There seems to be at least one narcissist leader in every leadership group. In short, a narcissist leader is a person with an unrealistic or inflated sense of self-importance, lack of empathy, unable to see others’ perspectives, and is hypersensitive to what they perceive as criticism. For the official American Psychological Association definition, click here.
When the narcissist is the CEO or they are peppered through the ranks of leaders the culture is going to be much harder to manage. If that describes your workplace, you are excused from reading the rest of this column, because you need to quit as soon as you possibly can.
Narcissists often make very good leaders – for a while. When the good times are rolling, they can be easy going and charming. However, when the accolades dry up, they begin to feel challenged or threatened.
I once worked for a senior leader who pitched a screaming fit about twice a year when she wasn’t getting her way with a peer or team member. We never knew when it was coming, but the message was always a variation of “it’s your fault I am not reaching my goals.”
At this point a leader is toxic. Instead of accepting responsibility when a project fails to perform as anticipated, he will blame and then sacrifice followers as necessary to protect his self-image and position in the company. Trust among team members in the leader then evaporates and people become very task oriented in an effort to keep their heads down and not be noticed.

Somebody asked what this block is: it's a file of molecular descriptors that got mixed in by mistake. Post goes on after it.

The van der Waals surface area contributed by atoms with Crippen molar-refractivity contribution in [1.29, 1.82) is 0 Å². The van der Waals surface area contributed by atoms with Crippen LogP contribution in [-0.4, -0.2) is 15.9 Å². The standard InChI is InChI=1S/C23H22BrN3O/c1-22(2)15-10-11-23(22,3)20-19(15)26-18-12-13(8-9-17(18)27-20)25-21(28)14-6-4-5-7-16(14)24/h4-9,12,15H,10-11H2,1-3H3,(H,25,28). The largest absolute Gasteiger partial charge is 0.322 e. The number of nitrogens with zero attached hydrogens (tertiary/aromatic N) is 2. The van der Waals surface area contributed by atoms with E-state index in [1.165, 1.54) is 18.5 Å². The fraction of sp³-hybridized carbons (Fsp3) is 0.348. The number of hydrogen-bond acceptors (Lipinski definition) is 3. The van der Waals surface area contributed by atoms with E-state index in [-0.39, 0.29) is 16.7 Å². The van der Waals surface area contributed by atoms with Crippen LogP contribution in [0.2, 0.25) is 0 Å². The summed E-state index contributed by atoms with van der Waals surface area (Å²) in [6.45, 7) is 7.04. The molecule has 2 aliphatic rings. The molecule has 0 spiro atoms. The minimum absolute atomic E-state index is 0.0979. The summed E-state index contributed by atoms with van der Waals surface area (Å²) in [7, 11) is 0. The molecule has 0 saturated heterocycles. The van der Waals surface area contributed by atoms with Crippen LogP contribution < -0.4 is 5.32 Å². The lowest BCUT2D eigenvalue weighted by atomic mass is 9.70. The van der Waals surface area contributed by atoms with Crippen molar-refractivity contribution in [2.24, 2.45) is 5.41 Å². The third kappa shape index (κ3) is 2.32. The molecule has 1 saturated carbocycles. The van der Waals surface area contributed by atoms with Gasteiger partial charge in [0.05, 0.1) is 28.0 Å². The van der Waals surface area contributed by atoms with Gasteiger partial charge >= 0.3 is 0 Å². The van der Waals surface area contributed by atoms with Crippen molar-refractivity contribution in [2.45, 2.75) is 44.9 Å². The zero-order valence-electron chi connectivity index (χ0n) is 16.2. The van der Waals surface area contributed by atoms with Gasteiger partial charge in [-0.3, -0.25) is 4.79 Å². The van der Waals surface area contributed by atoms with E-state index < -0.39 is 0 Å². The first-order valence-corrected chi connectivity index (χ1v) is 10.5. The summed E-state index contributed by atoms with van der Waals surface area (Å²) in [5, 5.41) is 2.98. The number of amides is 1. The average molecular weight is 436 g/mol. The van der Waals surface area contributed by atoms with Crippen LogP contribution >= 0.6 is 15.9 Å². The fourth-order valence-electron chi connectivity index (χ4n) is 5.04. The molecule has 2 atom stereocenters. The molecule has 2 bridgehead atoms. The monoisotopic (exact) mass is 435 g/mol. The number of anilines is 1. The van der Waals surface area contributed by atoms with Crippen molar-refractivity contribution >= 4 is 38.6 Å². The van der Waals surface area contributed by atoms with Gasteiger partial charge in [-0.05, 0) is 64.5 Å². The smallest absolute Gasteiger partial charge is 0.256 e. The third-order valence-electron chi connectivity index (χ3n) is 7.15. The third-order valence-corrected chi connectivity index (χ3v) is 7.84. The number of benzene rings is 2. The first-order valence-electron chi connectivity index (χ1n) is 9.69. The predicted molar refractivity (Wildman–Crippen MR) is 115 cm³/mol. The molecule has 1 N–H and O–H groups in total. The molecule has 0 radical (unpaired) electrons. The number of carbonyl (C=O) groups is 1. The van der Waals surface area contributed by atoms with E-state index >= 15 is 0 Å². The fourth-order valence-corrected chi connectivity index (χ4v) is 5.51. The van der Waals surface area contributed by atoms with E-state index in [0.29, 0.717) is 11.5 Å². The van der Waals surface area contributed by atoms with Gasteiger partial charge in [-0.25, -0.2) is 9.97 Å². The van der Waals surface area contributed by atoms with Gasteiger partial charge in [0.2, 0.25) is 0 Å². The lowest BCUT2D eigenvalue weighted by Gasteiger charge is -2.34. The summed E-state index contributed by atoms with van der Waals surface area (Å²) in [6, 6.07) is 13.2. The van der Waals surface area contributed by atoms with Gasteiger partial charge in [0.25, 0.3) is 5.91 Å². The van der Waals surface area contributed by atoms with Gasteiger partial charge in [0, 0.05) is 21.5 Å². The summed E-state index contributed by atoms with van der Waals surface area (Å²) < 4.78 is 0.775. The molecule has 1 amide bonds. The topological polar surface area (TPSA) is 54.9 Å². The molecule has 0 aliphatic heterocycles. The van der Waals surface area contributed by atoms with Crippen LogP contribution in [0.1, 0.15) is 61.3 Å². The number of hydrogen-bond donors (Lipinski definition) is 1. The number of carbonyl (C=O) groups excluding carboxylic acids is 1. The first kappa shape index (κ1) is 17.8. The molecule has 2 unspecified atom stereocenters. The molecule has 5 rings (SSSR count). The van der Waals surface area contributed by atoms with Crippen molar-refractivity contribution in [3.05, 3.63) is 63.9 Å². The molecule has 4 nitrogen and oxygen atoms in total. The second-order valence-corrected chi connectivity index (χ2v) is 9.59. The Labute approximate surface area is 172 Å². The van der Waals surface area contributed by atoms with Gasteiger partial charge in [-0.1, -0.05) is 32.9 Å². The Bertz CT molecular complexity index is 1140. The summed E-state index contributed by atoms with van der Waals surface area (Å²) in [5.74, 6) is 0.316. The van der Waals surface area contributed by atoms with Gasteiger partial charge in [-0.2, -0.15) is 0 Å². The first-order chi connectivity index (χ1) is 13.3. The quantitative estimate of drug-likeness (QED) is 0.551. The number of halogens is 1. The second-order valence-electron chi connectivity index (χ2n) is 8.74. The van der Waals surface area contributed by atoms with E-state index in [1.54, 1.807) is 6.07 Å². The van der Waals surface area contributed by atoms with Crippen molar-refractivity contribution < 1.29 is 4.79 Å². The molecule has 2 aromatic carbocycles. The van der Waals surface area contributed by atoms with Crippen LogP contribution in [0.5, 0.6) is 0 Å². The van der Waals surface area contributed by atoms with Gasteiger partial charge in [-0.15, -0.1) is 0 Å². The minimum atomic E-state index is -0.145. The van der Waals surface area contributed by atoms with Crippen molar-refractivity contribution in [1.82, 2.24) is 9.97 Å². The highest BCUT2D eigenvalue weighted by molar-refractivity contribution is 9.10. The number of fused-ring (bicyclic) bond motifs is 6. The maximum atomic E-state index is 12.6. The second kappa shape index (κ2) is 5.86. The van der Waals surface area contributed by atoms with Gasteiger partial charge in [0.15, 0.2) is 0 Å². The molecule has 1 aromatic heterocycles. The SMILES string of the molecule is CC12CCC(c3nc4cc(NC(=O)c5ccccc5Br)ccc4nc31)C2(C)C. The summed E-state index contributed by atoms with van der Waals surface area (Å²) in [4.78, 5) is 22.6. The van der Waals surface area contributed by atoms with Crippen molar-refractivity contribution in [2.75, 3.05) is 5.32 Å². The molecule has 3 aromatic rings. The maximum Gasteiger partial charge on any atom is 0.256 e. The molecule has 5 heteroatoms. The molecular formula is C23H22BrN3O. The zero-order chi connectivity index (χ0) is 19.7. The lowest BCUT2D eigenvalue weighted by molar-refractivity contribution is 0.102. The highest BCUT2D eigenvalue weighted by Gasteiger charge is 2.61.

The Need for Loyalty
Many narcissist leaders are more concerned with how they present themselves than their actual effectiveness. When they feel others are turning on them (by “making them look bad”), they begin to demand loyalty. If someone has to ask or demand loyalty, they don’t deserve it.
I worked for a senior executive who pulled his direct reports into his office on a regular basis and asked us to help him “get the goods” on the current target of his ire. If you didn’t appear to be interested in helping him gain revenge by ruining someone else’s career, he took it as a sign you were not loyal. Needless to say, many “non-loyal” people simply “disappeared” from work.
What To Do
This list will help you, for a time, make peace with a narcissist leader.
- Set your expectations low
- Make them look good
- Don’t demand or expect credit
- Whatever hurtful thing is done or said, remember that it is not about you
- Don’t give negative feedback – even (and especially) when asked
- Line up a new position
If you need help managing a narcissist leader, please reach out to me via my website to schedule a free, no obligation one-hour Power Session.
Gregory Alford, MS. Psy., is founder of Accelerated Coaching & Consulting LLC, and specializes in business, leadership and life coaching and Marcom consulting. Learn more at http://acceleratedcoachingandconsulting.com